Mike Phillips has committed himself to the Play-Off chasing Ospreys by signing a long-term contract
Phillips returned to the Ospreys lineup last weekend after a long term injury, but his presence was not enough to stop his side going down 33-17 to fellow Play Off chasers Edinburgh.
His side are now in third place, and would face an away tie with Edinburgh at the semi-final stage in May as the Scottish team currently occupy second place on the table.
Phillips will now spend a minimum seven-year spell with his region, after moving to the Liberty Stadium in 2007 from the Cardiff Blues. He has made a significant impact at international level, replacing Dwayne Peel as the first-choice number nine his country.
To date, he has won 38 Wales caps, including a Grand Slam in 2008, and three for the Lions.
Having recently returned from a long-term ankle injury Phillips is in contention to play a part in Wales' trip to face Ireland in their next Six Nations challenge on Saturday. He was rushed back into the international picture for their loss to France after only one half of domestic rugby but remained on the replacements' bench.
He has highlighted his ambitions to keep the Ospreys amongst the elite sides in Europe. He said: "With my future sorted, it means that I can just concentrate now on getting myself up to speed for some of the big games that we've got coming up. We have ambitions to be among the best sides in Europe, we aren't there yet but we are heading in the right direction. With the set-up here, everything is in place to go all the way and I'm excited about the future for the Ospreys. There's a lot of expectations on us, but that's something that we just have to live with."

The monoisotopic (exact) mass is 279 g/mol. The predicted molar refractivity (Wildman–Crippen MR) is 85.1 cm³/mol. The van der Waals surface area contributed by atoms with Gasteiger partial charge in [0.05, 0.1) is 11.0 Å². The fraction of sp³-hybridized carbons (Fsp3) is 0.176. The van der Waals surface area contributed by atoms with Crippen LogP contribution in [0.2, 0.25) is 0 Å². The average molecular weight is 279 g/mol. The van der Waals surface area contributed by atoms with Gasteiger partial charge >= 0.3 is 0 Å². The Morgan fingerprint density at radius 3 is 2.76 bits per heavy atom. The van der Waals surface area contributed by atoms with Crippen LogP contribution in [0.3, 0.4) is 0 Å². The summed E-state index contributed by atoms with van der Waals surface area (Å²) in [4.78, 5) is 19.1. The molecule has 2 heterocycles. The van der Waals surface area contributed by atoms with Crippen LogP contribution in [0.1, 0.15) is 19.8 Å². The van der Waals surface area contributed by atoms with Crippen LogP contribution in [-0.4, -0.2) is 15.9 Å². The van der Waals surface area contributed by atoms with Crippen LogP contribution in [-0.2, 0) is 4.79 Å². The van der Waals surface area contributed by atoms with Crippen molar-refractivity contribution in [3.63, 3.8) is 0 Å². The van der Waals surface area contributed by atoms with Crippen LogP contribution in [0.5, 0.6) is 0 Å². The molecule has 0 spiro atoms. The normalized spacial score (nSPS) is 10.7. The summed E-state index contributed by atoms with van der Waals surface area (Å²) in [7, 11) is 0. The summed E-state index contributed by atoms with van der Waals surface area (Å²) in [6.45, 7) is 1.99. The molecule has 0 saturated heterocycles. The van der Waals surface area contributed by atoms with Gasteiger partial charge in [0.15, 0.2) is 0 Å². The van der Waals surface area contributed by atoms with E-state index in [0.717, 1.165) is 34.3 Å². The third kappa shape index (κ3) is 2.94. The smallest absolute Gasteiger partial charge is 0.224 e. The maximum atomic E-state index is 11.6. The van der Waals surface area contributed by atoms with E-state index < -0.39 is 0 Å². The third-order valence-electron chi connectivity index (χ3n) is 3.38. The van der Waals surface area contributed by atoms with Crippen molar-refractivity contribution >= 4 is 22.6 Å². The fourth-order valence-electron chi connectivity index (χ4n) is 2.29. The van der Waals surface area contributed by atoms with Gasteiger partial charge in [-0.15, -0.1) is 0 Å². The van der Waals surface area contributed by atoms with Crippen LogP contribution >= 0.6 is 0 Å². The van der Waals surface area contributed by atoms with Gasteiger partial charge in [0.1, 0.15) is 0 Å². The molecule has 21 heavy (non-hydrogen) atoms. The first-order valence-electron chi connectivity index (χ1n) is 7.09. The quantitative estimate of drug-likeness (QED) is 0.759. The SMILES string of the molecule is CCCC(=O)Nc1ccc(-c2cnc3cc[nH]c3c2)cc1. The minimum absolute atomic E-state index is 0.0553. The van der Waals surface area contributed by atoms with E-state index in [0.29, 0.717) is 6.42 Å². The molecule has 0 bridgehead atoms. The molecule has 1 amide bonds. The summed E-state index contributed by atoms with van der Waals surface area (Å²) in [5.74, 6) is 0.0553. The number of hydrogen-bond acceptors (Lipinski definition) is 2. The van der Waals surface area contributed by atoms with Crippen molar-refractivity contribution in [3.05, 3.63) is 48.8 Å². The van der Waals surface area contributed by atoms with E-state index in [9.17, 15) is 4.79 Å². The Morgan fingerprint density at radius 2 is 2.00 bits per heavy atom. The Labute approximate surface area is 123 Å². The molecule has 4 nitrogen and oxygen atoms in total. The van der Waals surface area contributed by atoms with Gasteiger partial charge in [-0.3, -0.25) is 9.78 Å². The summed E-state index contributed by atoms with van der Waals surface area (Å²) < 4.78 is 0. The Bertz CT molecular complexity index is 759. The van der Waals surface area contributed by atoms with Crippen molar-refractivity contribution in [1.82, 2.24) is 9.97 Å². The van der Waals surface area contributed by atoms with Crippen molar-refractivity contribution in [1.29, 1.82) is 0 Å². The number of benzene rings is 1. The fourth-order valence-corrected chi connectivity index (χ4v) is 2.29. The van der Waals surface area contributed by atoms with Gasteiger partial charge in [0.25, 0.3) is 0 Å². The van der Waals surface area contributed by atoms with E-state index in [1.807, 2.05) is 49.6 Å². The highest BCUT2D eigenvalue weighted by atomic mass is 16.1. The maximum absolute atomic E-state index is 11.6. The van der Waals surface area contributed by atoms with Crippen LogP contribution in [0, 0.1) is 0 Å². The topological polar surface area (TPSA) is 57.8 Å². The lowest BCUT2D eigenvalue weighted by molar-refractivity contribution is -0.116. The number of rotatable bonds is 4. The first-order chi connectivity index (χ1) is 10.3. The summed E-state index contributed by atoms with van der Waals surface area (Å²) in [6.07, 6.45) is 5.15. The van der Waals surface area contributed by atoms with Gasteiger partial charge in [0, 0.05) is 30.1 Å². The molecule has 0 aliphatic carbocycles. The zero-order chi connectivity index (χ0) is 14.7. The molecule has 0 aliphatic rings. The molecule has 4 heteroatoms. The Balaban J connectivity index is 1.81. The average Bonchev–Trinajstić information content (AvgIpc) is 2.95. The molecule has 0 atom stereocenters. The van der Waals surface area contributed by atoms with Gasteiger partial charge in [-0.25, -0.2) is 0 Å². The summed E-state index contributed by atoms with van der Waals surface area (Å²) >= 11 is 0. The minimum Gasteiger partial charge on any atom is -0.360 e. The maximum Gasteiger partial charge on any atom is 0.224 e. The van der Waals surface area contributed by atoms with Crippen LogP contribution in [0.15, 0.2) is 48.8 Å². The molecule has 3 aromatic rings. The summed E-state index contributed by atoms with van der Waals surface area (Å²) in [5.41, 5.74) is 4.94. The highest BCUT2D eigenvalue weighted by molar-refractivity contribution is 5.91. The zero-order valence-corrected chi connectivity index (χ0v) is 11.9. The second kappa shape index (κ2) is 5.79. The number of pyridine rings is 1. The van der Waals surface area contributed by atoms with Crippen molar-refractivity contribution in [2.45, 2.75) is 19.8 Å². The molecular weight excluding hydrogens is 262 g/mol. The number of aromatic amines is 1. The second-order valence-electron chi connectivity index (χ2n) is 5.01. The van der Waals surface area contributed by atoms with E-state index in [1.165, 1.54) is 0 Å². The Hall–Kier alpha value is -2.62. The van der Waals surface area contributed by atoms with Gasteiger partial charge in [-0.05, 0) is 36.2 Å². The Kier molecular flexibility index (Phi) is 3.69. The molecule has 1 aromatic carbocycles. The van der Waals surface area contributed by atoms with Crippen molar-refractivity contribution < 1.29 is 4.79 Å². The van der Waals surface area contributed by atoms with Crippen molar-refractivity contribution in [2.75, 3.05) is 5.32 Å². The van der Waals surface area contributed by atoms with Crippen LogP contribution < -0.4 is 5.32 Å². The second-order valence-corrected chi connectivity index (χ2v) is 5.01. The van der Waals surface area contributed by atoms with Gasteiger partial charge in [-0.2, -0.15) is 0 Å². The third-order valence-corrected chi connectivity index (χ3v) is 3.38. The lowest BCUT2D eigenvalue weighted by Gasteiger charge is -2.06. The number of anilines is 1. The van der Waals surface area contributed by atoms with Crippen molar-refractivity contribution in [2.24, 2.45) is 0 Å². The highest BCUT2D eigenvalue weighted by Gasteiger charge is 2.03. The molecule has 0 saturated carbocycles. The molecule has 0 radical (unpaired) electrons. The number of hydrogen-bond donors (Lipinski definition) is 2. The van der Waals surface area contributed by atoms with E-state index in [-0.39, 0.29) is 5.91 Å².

On a personal note, Phillips cites the next Lions tour, to Australia in 2013, as a major factor in his decision to extend.
"The Ospreys have helped me to develop as a player no end over the last three years, the improvement in my game has allowed me to represent Wales and the Lions while I've been here," he said. "I want to further my international career with Wales over the next few years and get on the next Lions tour, and if I'm going to achieve those longer term aims, then the Ospreys and the coaches here will clearly be a big factor in that, like they have been with everything I've achieved since coming here.
The Welsh Rugby Union is forming a new Youth Board with a brief to help keep more young people involved in the game during their late teenage years and beyond. The first task of the fifteen strong Board will be to analyse and consider the issues which lead to a number of youngsters drifting away from the sport between the ages of 16 and 21. To apply visit www.wru.wales/youthboard
The Foster's Challenge Cup will involve the 12 Principality Premiership sides and will run during European and British & Irish Cup weeks, providing vital fixtures for the participating clubs and an opportunity for upcoming players to step up to semi-professional rugby and make a claim for starting places within the Premiership squads.
Eighty schools and colleges in Wales now have a full time rugby officer as part of the WRU's school club hub scheme. All of the school club hub officers recently gathered at the National Centre of Excellence for various workshops.
With Liam Williams forced out of the World Cup through injury, lock Luke Charteris and Skills Coach Neil Jenkins say they have to put yesterday's defeat behind them as Wales now look ahead to another physical encounter against South Africa in the quarter-finals of the Rugby World Cup.
WRU Consultant Head of Physical Performance Paul Stridgeon praises the Physical Performance department for their work and dedication as he addresses the media ahead of Wales' Pool A clash against Australia
Twelve young people have been selected to follow a one year WRU Coach Core apprenticeship programme. Coach Core was set up by the Royal Foundation of the Duke and Duchess of Cambridge and Prince Harry as part of the Olympics legacy in 2012 and the Duke of Cambridge was on hand to meet the apprentices on their first day in the job. The programme has been funded by the Hunter Foundation.
The WRU has launched a campaign to create a long term legacy for Welsh club rugby by highlighting the advantages of volunteering. Rhian Edwards, a volunteer at Seven Sisters, has enjoyed many benefits of her volunteering at a grassroots rugby club including being part of the Rugby World Cup volunteer workforce after being nominated by the WRU - and the WRU is asking for more people to develop their 'Welsh rugby roots'.